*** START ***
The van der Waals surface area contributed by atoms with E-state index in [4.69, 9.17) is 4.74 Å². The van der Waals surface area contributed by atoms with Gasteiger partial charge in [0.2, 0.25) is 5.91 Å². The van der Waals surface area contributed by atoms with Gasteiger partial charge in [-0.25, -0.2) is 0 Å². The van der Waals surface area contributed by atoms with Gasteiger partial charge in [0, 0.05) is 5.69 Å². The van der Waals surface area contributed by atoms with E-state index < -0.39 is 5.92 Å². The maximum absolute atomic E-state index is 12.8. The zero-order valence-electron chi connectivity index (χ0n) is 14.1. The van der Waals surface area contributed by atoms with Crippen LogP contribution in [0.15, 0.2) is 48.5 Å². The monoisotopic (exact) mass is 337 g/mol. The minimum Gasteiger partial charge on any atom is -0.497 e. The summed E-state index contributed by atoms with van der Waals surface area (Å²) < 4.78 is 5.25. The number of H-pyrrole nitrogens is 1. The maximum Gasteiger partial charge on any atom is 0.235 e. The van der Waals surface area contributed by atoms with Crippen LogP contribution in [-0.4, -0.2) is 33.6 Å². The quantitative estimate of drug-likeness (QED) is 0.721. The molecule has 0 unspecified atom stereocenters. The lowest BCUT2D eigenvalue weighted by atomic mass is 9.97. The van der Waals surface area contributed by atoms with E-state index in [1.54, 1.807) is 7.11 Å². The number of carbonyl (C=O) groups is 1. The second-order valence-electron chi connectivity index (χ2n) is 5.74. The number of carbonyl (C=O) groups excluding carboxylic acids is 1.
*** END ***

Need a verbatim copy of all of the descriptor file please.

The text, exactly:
The van der Waals surface area contributed by atoms with E-state index in [4.69, 9.17) is 4.74 Å². The van der Waals surface area contributed by atoms with Gasteiger partial charge in [0.2, 0.25) is 5.91 Å². The van der Waals surface area contributed by atoms with Gasteiger partial charge in [-0.25, -0.2) is 0 Å². The van der Waals surface area contributed by atoms with Gasteiger partial charge in [0, 0.05) is 5.69 Å². The van der Waals surface area contributed by atoms with E-state index < -0.39 is 5.92 Å². The maximum absolute atomic E-state index is 12.8. The zero-order valence-electron chi connectivity index (χ0n) is 14.1. The van der Waals surface area contributed by atoms with Crippen LogP contribution in [0.15, 0.2) is 48.5 Å². The monoisotopic (exact) mass is 337 g/mol. The minimum Gasteiger partial charge on any atom is -0.497 e. The summed E-state index contributed by atoms with van der Waals surface area (Å²) < 4.78 is 5.25. The number of H-pyrrole nitrogens is 1. The maximum Gasteiger partial charge on any atom is 0.235 e. The van der Waals surface area contributed by atoms with Crippen LogP contribution in [-0.4, -0.2) is 33.6 Å². The quantitative estimate of drug-likeness (QED) is 0.721. The molecule has 0 unspecified atom stereocenters. The lowest BCUT2D eigenvalue weighted by atomic mass is 9.97. The van der Waals surface area contributed by atoms with E-state index in [1.54, 1.807) is 7.11 Å². The number of carbonyl (C=O) groups is 1. The second-order valence-electron chi connectivity index (χ2n) is 5.74. The number of carbonyl (C=O) groups excluding carboxylic acids is 1.